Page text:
BOOKS: Breaking the Cycles of Violence
From ANIMAL PEOPLE, September 1995:
Breaking the Cycles of Violence
Guidebook and video to crosstrain child and animal protection personnel.
Latham Foundation (Latham Plaza Bldg., Clement & Schiller, Alameda, CA 94501),
1995. Text: 63 pages. Video: 28 minutes. $29.75/kit; $10.95/extra texts.
Early on June 17, Santiago
Sanguillen, 32, of Los Angeles, a 260-
pound weightlifter, severely beat his wife,
in front of her 14-year-old daughter. Waving
a loaded gun, Sanguillen then battered the
daughter’s puppy to death. On July 25, after
a three-day jury trial, Sanguillen was sen-
tenced. Perhaps because the case was moni-
tored by local humane activists, Sanguillen
drew 270 days, of a maximum 365, for
killing the puppy––but for abusing and terror-
izing the women, got just 90 days.
“We have become accustomed to
small victories,” observer Bill Dyer said.
Many such cases aren’t even prosecuted.
On July 28, the Domestic Violence
Intervention Project of La Crosse,
Wisconsin, released data from a study of 72
female refugees from family violence.
According to Darcy Kemnitz, former execu-
tive director of the Alliance for Animals,
now at law school, “Ten reported no animals
in the home, although one reported that her
husband liked to tease and annoy his moth-
er’s dogs and cats. Thirteen had pets and
reported no violence toward the animals.
Forty-nine (68%) had pets and reported ani-
mal abuse including 30 kicks, 24 hits or
punches, three mutilations, and 11 animal
deaths. Thirteen events of neglect of food or
water were reported, along with 10 events of
neglect of shelter, and 13 cases of refusal to
provide veterinary care. Forty-three such
incidents occurred in front of the woman,
and 37 in front of the children. Similar
behavior was repeated by children, 14 times
toward pets, four times toward wildlife, and
twice toward livestock.”
At about the same time, the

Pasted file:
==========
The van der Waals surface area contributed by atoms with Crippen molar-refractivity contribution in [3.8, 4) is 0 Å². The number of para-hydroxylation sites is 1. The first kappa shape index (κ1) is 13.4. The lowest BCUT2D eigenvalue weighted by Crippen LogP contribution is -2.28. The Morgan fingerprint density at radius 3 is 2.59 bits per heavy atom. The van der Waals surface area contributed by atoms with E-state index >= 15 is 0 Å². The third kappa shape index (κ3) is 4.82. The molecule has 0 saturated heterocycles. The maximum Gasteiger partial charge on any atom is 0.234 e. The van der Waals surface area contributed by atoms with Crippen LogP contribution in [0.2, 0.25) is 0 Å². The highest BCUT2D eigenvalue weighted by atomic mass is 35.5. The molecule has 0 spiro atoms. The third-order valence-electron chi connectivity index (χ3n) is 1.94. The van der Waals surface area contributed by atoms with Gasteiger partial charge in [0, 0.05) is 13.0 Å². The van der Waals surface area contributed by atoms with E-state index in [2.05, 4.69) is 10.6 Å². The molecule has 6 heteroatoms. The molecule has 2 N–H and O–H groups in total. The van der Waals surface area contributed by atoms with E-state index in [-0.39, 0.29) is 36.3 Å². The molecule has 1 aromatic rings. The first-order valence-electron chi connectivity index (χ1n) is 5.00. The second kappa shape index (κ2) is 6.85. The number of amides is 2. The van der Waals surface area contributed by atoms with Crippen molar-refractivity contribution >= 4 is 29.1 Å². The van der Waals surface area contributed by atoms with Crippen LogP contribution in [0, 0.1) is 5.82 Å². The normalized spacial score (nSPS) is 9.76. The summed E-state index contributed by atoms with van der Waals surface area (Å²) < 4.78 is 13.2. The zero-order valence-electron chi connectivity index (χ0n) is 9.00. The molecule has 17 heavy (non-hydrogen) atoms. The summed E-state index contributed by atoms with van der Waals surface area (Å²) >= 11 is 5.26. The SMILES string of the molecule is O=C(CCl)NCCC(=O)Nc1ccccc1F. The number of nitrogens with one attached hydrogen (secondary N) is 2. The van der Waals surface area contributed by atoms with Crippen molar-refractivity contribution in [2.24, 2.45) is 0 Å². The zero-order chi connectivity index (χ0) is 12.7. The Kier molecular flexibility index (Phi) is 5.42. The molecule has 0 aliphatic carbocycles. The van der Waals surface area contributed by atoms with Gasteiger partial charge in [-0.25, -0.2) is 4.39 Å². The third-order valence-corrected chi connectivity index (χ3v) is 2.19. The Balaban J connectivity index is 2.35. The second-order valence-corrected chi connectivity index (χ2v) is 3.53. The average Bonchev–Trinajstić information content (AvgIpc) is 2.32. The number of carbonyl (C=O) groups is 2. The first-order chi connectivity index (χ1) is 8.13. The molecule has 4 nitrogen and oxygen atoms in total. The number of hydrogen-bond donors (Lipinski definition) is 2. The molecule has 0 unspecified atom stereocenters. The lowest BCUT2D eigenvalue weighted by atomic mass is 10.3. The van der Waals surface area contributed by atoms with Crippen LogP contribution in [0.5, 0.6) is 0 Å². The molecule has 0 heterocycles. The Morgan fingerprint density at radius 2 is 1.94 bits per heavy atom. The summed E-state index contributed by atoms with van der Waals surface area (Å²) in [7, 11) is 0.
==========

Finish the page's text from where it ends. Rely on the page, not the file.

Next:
Latham Foundation issued Breaking the
Cycles of Violence, a video-and-guidebook
introduction to the pathology of family abuse
and animal abuse.
Offering more background than
how-to, the video reprises the 1992
American Humane Association conference
on family abuse and animal abuse, at which
video participants Phil Arkow, Frank
Ascione, Mary Pat Boatfield, Samuel Roth,
Lyn Loar, and Ken White all spoke. Roth
describes Green Chimneys, a New York pro-
gram that calms disturbed inner city children
by introducing them to animal care on a sub-
urban farm; a segment shows the Sonoma
County Humane Society’s gardening project
for abused children; and Michigan Humane
Society staff describe how they handled
Otherwise, how-to is left to the
extremely detailed text, which includes
resource lists and a directory of the principal
agencies concerned with family and animal
abuse in each state. There are step-by-step
explanations of how to investigate family and
animal abuse complaints: what to look for,
what to look out for, and how to talk an irate
parent or spouse down, if need be.
The Latham text could be used as
the basis for a semester-long course. Most
cross-training exercises will unfortunately
have to be done within a single day––but the
text can be kept near the telephone for quick
use, and could soon be thumbed to tatters.